When we moved house last year we managed to reduce our 3 wardrobes down to one triple wardrobe and a large chest of drawers. Whilst some of the space saving was due to discarding clothes that were no longer needed a lot was due to a change in how we store our clothes – I introduced my husband to the KonMari folding method. We now fold all our t-shirts, jumpers and jeans rather than hang them – this leaves the hanging space in the wardrobe for items that need to be hung like shirts, dresses, skirts & coats.
Plan how you are going to store your clothes
Before starting to put things in your wardrobe and drawers spend some time looking at the storage space you have available and think about how frequently you wear each item of clothing or accessory. You want to make sure that the things that you are wear frequently are the most accessible.
Store similar types of clothing together, this will help when you come to choose an outfit each morning as you’ll know exactly where to look for everything (and where to return things to after they’ve been worn or laundered).
Working in categories hang similar items together – for example all your jackets, and then move on to your shirts/blouses and then skirts etc.
Use the same type of hangers for all your clothes to prevent them from creasing up against each other.
For an aesthetically pleasing look to your wardrobe hang longer garments to the left & shorter garments on the right.
If space allows, make use of the floor space in the wardrobe with a shoe rack of a small storage unit with drawers.
“By neatly folding your clothes, you can solve almost every problem related to storage”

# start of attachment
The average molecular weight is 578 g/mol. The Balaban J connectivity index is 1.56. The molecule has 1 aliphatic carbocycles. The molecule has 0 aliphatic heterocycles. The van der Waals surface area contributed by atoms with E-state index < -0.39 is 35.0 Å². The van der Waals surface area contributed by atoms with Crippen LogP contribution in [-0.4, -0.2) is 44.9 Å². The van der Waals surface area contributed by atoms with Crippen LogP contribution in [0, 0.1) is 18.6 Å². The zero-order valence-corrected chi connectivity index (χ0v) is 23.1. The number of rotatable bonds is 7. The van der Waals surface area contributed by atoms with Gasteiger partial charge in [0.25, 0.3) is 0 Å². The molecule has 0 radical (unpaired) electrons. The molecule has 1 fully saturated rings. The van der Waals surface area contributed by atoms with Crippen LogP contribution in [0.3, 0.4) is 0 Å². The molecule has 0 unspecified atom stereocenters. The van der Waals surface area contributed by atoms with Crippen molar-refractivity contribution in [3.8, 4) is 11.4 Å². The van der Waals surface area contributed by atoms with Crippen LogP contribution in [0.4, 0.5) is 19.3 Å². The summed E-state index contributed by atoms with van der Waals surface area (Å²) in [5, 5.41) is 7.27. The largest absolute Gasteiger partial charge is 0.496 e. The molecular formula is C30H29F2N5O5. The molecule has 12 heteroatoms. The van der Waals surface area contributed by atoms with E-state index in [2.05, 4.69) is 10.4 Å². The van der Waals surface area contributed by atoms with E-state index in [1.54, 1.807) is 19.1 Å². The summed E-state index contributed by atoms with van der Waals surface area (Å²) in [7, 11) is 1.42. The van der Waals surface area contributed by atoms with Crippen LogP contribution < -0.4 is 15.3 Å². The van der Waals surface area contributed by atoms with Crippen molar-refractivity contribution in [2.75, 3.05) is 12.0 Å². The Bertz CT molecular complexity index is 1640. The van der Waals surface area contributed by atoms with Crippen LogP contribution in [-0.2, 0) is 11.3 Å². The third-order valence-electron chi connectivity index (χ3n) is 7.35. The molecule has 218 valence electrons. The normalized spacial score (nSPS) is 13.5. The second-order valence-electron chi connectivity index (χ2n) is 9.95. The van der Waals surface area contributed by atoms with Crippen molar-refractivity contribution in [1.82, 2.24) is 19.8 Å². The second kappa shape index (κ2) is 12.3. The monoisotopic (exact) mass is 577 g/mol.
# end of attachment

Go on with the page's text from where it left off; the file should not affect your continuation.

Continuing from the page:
The KonMari Folding Method
The basic principle of the folding method is to create a rectangle by folding the sides of any garment in towards its centre.
Once this is done fold the rectangle in half lengthwise and then again in to thirds to create a smaller rectangle.
If done correctly the folded clothing should stand up by itself.
The width and height of the folded clothes can be adjusted to suit your drawers and storage space.
I've demonstrated the method on jeans and a hoodie below.
Folding a Hoodie
As you fold your clothes take care to notice their condition as you smooth your hands over them – this is great time to look for loose buttons and signs of wear – it’s much easier to put the garment to one side to be mended at this stage rather than notice it whilst it’s being worn.
Finish folding each category of clothing before starting to put them in your drawers, this way you’ll be able to see the space needed and decide upon the best way to store the items together. You can either place your items directly in to the drawers or use small (eg shoe) boxes or drawer organisers (like Ikea Skubb organisers) to separate the clothes – I use a mix of both.
Store your folded clothes vertically rather than piling them on top of each other – this helps to save space and also allows you to see every item at a glance – no more forgotten t-shirts that are never used as they are at the bottom of a pile
Some people go an extra step further and order by colour – dark at the back, lighter items towards the front.
My white jeans are at the back of my drawers as we’re in the middle of the winter!
It’s amazing how much more you can fit in your wardrobes & drawers once you use the KonMari folding method on your tops and trousers so don’t be surprised if you end up with some empty space in your drawers!
One last tip - fold your clothes as you do your laundry & take it back up to your clothes storage space already folded. It will help you to keep things organised & is actually quite relaxing once you get the hang of it.
Sue Spencer is a Professional Organiser trained by Marie Kondo - if you'd like to know more about decluttering & organising your home take a look at my other posts.
I'm always happy to chat all things decluttering and organising - you can contact me here..
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Drawings are reprinted from SPARK JOY Copyright (c) 2016 by Marie Kondo. Illustrations copyright (c) 2012, 2015 by Masako Inoue. Published by Ten Speed Press, an imprint of Penguin Random House LLC.